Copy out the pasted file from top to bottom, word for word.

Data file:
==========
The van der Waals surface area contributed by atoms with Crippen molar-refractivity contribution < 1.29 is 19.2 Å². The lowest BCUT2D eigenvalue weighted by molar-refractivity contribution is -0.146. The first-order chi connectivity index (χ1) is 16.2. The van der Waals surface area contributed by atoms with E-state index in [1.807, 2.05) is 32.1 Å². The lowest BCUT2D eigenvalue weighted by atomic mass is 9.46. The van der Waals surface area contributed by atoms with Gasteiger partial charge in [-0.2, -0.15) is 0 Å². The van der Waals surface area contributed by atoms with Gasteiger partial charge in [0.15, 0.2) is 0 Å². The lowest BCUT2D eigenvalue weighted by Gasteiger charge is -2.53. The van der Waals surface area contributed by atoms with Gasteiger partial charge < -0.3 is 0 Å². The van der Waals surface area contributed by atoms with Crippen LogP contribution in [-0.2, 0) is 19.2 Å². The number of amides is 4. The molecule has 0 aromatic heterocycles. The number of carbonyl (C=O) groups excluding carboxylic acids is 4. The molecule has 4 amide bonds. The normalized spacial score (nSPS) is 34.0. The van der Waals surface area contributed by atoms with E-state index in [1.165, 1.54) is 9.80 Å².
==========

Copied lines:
The van der Waals surface area contributed by atoms with Crippen molar-refractivity contribution < 1.29 is 19.2 Å². The lowest BCUT2D eigenvalue weighted by molar-refractivity contribution is -0.146. The first-order chi connectivity index (χ1) is 16.2. The van der Waals surface area contributed by atoms with E-state index in [1.807, 2.05) is 32.1 Å². The lowest BCUT2D eigenvalue weighted by atomic mass is 9.46. The van der Waals surface area contributed by atoms with Gasteiger partial charge in [-0.2, -0.15) is 0 Å². The van der Waals surface area contributed by atoms with Gasteiger partial charge in [0.15, 0.2) is 0 Å². The lowest BCUT2D eigenvalue weighted by Gasteiger charge is -2.53. The van der Waals surface area contributed by atoms with Gasteiger partial charge < -0.3 is 0 Å². The van der Waals surface area contributed by atoms with Crippen LogP contribution in [-0.2, 0) is 19.2 Å². The number of amides is 4. The molecule has 0 aromatic heterocycles. The number of carbonyl (C=O) groups excluding carboxylic acids is 4. The molecule has 4 amide bonds. The normalized spacial score (nSPS) is 34.0. The van der Waals surface area contributed by atoms with E-state index in [1.165, 1.54) is 9.80 Å².